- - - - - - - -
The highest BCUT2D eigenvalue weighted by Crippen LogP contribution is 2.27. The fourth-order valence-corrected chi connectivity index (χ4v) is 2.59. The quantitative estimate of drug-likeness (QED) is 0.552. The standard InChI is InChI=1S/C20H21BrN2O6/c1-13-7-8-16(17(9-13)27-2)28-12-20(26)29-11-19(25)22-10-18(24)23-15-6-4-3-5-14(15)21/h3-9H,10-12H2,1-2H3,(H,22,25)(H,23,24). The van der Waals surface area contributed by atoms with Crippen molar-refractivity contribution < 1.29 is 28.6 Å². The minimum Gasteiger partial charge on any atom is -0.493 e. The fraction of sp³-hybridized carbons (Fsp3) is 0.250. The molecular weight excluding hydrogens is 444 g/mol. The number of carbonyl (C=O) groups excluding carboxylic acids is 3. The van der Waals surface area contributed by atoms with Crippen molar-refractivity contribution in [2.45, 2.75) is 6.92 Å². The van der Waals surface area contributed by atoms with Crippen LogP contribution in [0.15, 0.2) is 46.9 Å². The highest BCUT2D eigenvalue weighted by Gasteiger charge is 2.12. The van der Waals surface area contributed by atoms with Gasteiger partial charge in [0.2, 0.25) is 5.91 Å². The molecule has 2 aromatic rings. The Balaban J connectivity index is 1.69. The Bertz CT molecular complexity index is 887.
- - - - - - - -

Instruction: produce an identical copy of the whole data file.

The highest BCUT2D eigenvalue weighted by Crippen LogP contribution is 2.27. The fourth-order valence-corrected chi connectivity index (χ4v) is 2.59. The quantitative estimate of drug-likeness (QED) is 0.552. The standard InChI is InChI=1S/C20H21BrN2O6/c1-13-7-8-16(17(9-13)27-2)28-12-20(26)29-11-19(25)22-10-18(24)23-15-6-4-3-5-14(15)21/h3-9H,10-12H2,1-2H3,(H,22,25)(H,23,24). The van der Waals surface area contributed by atoms with Crippen molar-refractivity contribution < 1.29 is 28.6 Å². The minimum Gasteiger partial charge on any atom is -0.493 e. The fraction of sp³-hybridized carbons (Fsp3) is 0.250. The molecular weight excluding hydrogens is 444 g/mol. The number of carbonyl (C=O) groups excluding carboxylic acids is 3. The van der Waals surface area contributed by atoms with Crippen molar-refractivity contribution in [2.45, 2.75) is 6.92 Å². The van der Waals surface area contributed by atoms with Crippen LogP contribution in [0.15, 0.2) is 46.9 Å². The highest BCUT2D eigenvalue weighted by Gasteiger charge is 2.12. The van der Waals surface area contributed by atoms with Gasteiger partial charge in [0.2, 0.25) is 5.91 Å². The molecule has 2 aromatic rings. The Balaban J connectivity index is 1.69. The Bertz CT molecular complexity index is 887.